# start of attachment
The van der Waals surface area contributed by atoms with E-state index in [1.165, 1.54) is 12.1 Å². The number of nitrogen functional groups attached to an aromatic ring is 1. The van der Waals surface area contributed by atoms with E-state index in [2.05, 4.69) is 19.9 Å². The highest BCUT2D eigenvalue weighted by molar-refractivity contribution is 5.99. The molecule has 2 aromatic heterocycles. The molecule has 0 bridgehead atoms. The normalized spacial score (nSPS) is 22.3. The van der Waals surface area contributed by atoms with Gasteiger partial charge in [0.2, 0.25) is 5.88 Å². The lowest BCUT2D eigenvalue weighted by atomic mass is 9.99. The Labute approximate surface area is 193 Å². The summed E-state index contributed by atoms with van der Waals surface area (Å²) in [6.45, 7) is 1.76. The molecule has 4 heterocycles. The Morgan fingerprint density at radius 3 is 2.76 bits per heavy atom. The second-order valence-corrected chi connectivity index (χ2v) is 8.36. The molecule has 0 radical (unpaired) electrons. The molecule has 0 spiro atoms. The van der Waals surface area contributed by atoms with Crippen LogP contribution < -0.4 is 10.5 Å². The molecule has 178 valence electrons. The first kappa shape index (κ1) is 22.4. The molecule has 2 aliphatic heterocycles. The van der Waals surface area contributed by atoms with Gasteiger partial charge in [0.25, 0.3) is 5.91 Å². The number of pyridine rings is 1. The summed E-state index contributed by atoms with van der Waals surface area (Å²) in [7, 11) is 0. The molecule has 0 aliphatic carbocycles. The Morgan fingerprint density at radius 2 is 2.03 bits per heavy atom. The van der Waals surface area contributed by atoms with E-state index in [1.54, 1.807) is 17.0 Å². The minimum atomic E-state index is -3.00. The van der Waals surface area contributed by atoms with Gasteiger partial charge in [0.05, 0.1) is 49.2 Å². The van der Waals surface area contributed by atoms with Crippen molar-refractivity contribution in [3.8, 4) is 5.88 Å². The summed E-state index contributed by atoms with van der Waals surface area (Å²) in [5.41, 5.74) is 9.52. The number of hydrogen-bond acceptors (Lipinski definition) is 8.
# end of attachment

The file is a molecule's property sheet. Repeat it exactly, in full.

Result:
The van der Waals surface area contributed by atoms with E-state index in [1.165, 1.54) is 12.1 Å². The number of nitrogen functional groups attached to an aromatic ring is 1. The van der Waals surface area contributed by atoms with E-state index in [2.05, 4.69) is 19.9 Å². The highest BCUT2D eigenvalue weighted by molar-refractivity contribution is 5.99. The molecule has 2 aromatic heterocycles. The molecule has 0 bridgehead atoms. The normalized spacial score (nSPS) is 22.3. The van der Waals surface area contributed by atoms with Gasteiger partial charge in [0.2, 0.25) is 5.88 Å². The lowest BCUT2D eigenvalue weighted by atomic mass is 9.99. The Labute approximate surface area is 193 Å². The summed E-state index contributed by atoms with van der Waals surface area (Å²) in [6.45, 7) is 1.76. The molecule has 4 heterocycles. The Morgan fingerprint density at radius 3 is 2.76 bits per heavy atom. The second-order valence-corrected chi connectivity index (χ2v) is 8.36. The molecule has 0 radical (unpaired) electrons. The molecule has 0 spiro atoms. The van der Waals surface area contributed by atoms with Crippen LogP contribution < -0.4 is 10.5 Å². The molecule has 178 valence electrons. The first kappa shape index (κ1) is 22.4. The molecule has 2 aliphatic heterocycles. The van der Waals surface area contributed by atoms with Gasteiger partial charge in [0.25, 0.3) is 5.91 Å². The number of pyridine rings is 1. The summed E-state index contributed by atoms with van der Waals surface area (Å²) in [7, 11) is 0. The molecule has 0 aliphatic carbocycles. The Morgan fingerprint density at radius 2 is 2.03 bits per heavy atom. The van der Waals surface area contributed by atoms with E-state index in [1.54, 1.807) is 17.0 Å². The minimum atomic E-state index is -3.00. The van der Waals surface area contributed by atoms with Gasteiger partial charge in [0.05, 0.1) is 49.2 Å². The van der Waals surface area contributed by atoms with Crippen molar-refractivity contribution in [3.8, 4) is 5.88 Å². The summed E-state index contributed by atoms with van der Waals surface area (Å²) in [5.41, 5.74) is 9.52. The number of hydrogen-bond acceptors (Lipinski definition) is 8.